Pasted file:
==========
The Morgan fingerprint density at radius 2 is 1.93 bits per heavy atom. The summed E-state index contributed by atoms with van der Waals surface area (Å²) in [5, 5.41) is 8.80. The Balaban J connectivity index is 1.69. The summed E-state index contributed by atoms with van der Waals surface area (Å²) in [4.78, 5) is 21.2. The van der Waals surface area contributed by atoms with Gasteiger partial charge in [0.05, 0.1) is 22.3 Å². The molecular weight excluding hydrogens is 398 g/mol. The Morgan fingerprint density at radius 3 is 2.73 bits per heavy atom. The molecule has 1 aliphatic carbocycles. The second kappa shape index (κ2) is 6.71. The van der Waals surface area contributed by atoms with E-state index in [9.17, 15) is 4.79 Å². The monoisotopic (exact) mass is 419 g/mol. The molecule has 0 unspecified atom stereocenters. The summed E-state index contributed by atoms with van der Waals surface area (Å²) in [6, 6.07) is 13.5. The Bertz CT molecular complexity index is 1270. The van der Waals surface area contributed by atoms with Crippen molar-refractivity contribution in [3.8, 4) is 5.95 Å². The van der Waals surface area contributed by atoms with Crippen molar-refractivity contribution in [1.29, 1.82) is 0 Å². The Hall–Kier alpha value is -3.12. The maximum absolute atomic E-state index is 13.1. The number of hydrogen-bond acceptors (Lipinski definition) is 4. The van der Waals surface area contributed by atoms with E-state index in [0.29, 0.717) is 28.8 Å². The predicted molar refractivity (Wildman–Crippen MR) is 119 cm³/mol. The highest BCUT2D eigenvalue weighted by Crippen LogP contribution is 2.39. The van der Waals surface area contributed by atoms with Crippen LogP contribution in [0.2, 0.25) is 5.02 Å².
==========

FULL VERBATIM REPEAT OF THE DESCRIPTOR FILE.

The Morgan fingerprint density at radius 2 is 1.93 bits per heavy atom. The summed E-state index contributed by atoms with van der Waals surface area (Å²) in [5, 5.41) is 8.80. The Balaban J connectivity index is 1.69. The summed E-state index contributed by atoms with van der Waals surface area (Å²) in [4.78, 5) is 21.2. The van der Waals surface area contributed by atoms with Gasteiger partial charge in [0.05, 0.1) is 22.3 Å². The molecular weight excluding hydrogens is 398 g/mol. The Morgan fingerprint density at radius 3 is 2.73 bits per heavy atom. The molecule has 1 aliphatic carbocycles. The second kappa shape index (κ2) is 6.71. The van der Waals surface area contributed by atoms with E-state index in [9.17, 15) is 4.79 Å². The monoisotopic (exact) mass is 419 g/mol. The molecule has 0 unspecified atom stereocenters. The summed E-state index contributed by atoms with van der Waals surface area (Å²) in [6, 6.07) is 13.5. The Bertz CT molecular complexity index is 1270. The van der Waals surface area contributed by atoms with Crippen molar-refractivity contribution in [3.8, 4) is 5.95 Å². The van der Waals surface area contributed by atoms with Crippen molar-refractivity contribution in [1.29, 1.82) is 0 Å². The Hall–Kier alpha value is -3.12. The maximum absolute atomic E-state index is 13.1. The number of hydrogen-bond acceptors (Lipinski definition) is 4. The van der Waals surface area contributed by atoms with E-state index in [0.29, 0.717) is 28.8 Å². The predicted molar refractivity (Wildman–Crippen MR) is 119 cm³/mol. The highest BCUT2D eigenvalue weighted by Crippen LogP contribution is 2.39. The van der Waals surface area contributed by atoms with Crippen LogP contribution in [0.2, 0.25) is 5.02 Å².